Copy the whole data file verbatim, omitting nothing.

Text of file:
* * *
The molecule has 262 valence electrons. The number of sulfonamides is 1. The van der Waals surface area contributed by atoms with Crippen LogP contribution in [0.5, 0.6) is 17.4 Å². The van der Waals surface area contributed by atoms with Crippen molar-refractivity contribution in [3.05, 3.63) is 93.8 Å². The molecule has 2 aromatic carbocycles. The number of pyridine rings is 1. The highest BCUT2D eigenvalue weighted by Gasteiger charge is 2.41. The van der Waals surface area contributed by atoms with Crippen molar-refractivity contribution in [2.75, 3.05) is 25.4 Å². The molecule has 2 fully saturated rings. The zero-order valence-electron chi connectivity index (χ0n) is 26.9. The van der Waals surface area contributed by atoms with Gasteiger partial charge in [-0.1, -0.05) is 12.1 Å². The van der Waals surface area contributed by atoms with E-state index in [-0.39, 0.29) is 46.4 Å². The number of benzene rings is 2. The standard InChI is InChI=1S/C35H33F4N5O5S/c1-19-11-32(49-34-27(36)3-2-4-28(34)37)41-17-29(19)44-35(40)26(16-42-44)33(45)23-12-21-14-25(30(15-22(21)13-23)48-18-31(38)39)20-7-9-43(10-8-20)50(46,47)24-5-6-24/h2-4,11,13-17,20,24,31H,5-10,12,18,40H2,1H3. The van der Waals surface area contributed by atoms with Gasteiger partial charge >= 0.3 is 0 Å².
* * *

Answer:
The molecule has 262 valence electrons. The number of sulfonamides is 1. The van der Waals surface area contributed by atoms with Crippen LogP contribution in [0.5, 0.6) is 17.4 Å². The van der Waals surface area contributed by atoms with Crippen molar-refractivity contribution in [3.05, 3.63) is 93.8 Å². The molecule has 2 aromatic carbocycles. The number of pyridine rings is 1. The highest BCUT2D eigenvalue weighted by Gasteiger charge is 2.41. The van der Waals surface area contributed by atoms with Crippen molar-refractivity contribution in [2.75, 3.05) is 25.4 Å². The molecule has 2 fully saturated rings. The zero-order valence-electron chi connectivity index (χ0n) is 26.9. The van der Waals surface area contributed by atoms with Gasteiger partial charge in [-0.1, -0.05) is 12.1 Å². The van der Waals surface area contributed by atoms with E-state index in [-0.39, 0.29) is 46.4 Å². The number of benzene rings is 2. The standard InChI is InChI=1S/C35H33F4N5O5S/c1-19-11-32(49-34-27(36)3-2-4-28(34)37)41-17-29(19)44-35(40)26(16-42-44)33(45)23-12-21-14-25(30(15-22(21)13-23)48-18-31(38)39)20-7-9-43(10-8-20)50(46,47)24-5-6-24/h2-4,11,13-17,20,24,31H,5-10,12,18,40H2,1H3. The van der Waals surface area contributed by atoms with Gasteiger partial charge >= 0.3 is 0 Å².